Imutran / Novartis Study Brings False Sense Of Security - Risk Of Epidemic
From Animal Organ Transplants Remains
The following statement is issued by Uncaged Campaigns in response
to the publication in this weeks edition of the journal Science
(20.8.99) of a study of 160 patients who had received live pig tissue.
Some reports claim that the study provides evidence to support the case
that animal organs will not pose a risk to public health as a result of
virus transmission from pigs to humans.
Dan Lyons, spokesperson for Uncaged Campaigns, says:
"The findings of this study are not a reliable guide to the
risk of virus transfer in the event of xenotransplantation taking place.
There are numerous problems with the design of the study.
- It is too small - in statistical, public health terms, 160 people
is a very small sample.
- The tests employed are, it is generally accepted, not powerful enough
to guarantee that any PERVs present will be definitely detected. The
collection and analysis methods used could also impact the results.
- It is universally acknowledged that there will be unknown pig viruses
present which cannot be tested for reliably.
- The numbers of cells (and therefore viruses) transplanted was much
less than would be the case in the event of whole organ xenotransplantation.
- None of the patients had received transgenic pig tissue. Imutran/Novartiss
xenografts would be transgenic. Virologists such as Robin Weiss have
warned that the transgenic xenografts could increase the chances of
a pig virus infecting a recipient and then the wider population.
- The explanation given for the presence of PERV DNA in some patients,
that pig cells have survived for up to eight and a half years in the
bloodstream, is not reassuring. Retroviral infections can remain latent
for many years before causing ill-effects. These kind of infections
can then transmit undetected through the human population for many
years, as the tragic example of HIV demonstrates.
Laboratory studies have already demonstrated that PERVs can infect
human cells. Furthermore, there are several examples of diseases crossing
from animals to humans with catastrophic effect . For example, the Spanish
influenza epidemic of 1918 that killed between 20 million and 40 million
people is thought to have been transmitted by pigs. Most new human diseases
originate in animals, and xenotransplantation provides a uniquely efficient
way of transmitting a new disease.
We fear that the results of this inconclusive study will be used
by Imutran / Novartis in a desperate attempt to protect their multi-million
pound investment in xenotransplantation, despite the abundant evidence
already available which demonstrates the intrinsic dangers of the technology.
We hope that the UK Government and regulators around the world
will resist ill-founded and irresponsible calls for clinical trials
to commence. Their first duty must be to protect public health, not
promote the commercial interests of the biotechnology industry. That
means banning xenotransplantation."
Notes for editors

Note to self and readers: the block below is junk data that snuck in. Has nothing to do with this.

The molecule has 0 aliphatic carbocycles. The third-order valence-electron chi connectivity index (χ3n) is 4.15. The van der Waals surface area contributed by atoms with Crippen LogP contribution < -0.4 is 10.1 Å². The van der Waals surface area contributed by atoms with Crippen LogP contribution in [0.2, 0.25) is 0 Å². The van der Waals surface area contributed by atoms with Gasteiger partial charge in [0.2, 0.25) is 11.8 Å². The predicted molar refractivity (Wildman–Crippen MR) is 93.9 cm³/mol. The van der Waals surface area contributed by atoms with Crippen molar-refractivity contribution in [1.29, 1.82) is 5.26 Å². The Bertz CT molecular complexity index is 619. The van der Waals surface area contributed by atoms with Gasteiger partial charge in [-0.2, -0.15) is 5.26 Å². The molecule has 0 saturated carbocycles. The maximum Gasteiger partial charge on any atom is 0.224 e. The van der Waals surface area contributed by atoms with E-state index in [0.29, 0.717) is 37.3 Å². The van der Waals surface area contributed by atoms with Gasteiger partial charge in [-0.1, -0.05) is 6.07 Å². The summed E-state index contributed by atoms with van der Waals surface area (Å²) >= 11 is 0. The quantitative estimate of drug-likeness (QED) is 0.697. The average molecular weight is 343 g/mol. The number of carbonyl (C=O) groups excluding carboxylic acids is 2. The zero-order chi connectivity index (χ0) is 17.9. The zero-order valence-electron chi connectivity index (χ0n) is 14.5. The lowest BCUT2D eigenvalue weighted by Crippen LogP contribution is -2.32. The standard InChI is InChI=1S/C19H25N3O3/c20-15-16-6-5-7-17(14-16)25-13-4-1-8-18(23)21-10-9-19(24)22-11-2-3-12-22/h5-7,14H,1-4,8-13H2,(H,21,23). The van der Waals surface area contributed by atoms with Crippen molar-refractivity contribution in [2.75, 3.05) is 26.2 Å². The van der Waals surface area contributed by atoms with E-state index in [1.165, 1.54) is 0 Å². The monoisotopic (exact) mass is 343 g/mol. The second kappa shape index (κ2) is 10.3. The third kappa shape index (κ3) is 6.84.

- Uncaged Campaigns are the leading opponents of xenotransplantation
in the UK. Through our public education work we have submitted 125,000
signatures to the Government calling for a ban on xenotransplantation,
and the Health Secretary has received 20,000 postcards from members
of the general public expressing opposition to xenotransplantation on
public health and animal welfare/rights grounds.
- Dan Lyons is a PhD researcher into the ethics of xenotransplantation,
as well as directing Uncaged Campaigns project, Xenotransplantation
- Uncaged Campaigns latest action against xenotransplantation
took place in Cambridge, the home of Imutran, on 24 July this year.
400 concerned people from around the country joined together in a massive
ring-a-roses (see 'A'Tissue!' story below). Ring-a-roses is a medieval
childrens rhyme commemorating the devastating effects of the Great
Plague. The aim of the event was to highlight the danger of creating
a modern epidemic posed by xenotransplantation.
- For more information about xenotransplantation, click
Uncaged Campaigns 26.08.99
Victory! P&G Spurned By RSPCA
Procter & Gamble's attempt to use the RSPCA to endorse it's
new product Febreze (and falsely improve the company's public image) have
P&G and the RSPCA had been jointly conducting 'focus groups' to assess
the public's reaction to this proposed collaboration. The first focus
group involved RSPCA workers and volunteers. Some of them also happened
to be Uncaged Campaigns supporters, and were understandably outraged that
the RSPCA should be considering endorsing a major animal-testing company.
We spoke to the RSPCA on Thursday 26th August, who said that feedback
from these focus groups and letters and e-mails sent by concerned members
of the public who had be alerted by Uncaged Campaigns had persuaded the
RSPCA that they could not work with P&G to promote Febreze.
Thank you to everyone who contacted the RSPCA urging them to spurn P&G's
Angela Roberts & Max Newton, Uncaged Campaigns
Cat Farm Closes
Friday 13th proved to be unlucky for Hill Grove cat farmer Chris
Brown and a great one for the Animal Rights movement, humanity and natural
justice, and about 800 cats previously doomed to a life of pain, torture
Christopher Brown, the owner the farm in Witney, Oxfordshire, which has
bred thousands of cats for cruel animal experiments, finally did what
all right-minded people had urged him to. Following a sustained two and
a half year campaign (which united all animal rights and welfare groups,
local residents and people from all backgrounds, ages and walks of life)